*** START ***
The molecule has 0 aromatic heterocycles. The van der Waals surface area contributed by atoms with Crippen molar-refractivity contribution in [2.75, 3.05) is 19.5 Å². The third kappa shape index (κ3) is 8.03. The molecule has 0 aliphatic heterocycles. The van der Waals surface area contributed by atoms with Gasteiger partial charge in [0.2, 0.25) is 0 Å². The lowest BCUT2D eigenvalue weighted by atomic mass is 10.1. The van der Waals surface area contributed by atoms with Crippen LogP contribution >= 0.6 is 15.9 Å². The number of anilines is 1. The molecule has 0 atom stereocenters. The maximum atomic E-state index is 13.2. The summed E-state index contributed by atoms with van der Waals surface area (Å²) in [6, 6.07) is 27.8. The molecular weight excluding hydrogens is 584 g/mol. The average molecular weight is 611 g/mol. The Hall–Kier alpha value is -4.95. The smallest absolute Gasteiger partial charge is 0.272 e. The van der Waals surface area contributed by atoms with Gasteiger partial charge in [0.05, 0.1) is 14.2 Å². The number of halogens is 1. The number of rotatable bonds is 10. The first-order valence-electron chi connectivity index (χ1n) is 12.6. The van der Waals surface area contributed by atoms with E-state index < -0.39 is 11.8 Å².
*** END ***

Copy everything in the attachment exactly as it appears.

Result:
The molecule has 0 aromatic heterocycles. The van der Waals surface area contributed by atoms with Crippen molar-refractivity contribution in [2.75, 3.05) is 19.5 Å². The third kappa shape index (κ3) is 8.03. The molecule has 0 aliphatic heterocycles. The van der Waals surface area contributed by atoms with Gasteiger partial charge in [0.2, 0.25) is 0 Å². The lowest BCUT2D eigenvalue weighted by atomic mass is 10.1. The van der Waals surface area contributed by atoms with Crippen LogP contribution >= 0.6 is 15.9 Å². The number of anilines is 1. The molecule has 0 atom stereocenters. The maximum atomic E-state index is 13.2. The summed E-state index contributed by atoms with van der Waals surface area (Å²) in [6, 6.07) is 27.8. The molecular weight excluding hydrogens is 584 g/mol. The average molecular weight is 611 g/mol. The Hall–Kier alpha value is -4.95. The smallest absolute Gasteiger partial charge is 0.272 e. The van der Waals surface area contributed by atoms with Gasteiger partial charge in [0.05, 0.1) is 14.2 Å². The number of halogens is 1. The number of rotatable bonds is 10. The first-order valence-electron chi connectivity index (χ1n) is 12.6. The van der Waals surface area contributed by atoms with E-state index < -0.39 is 11.8 Å².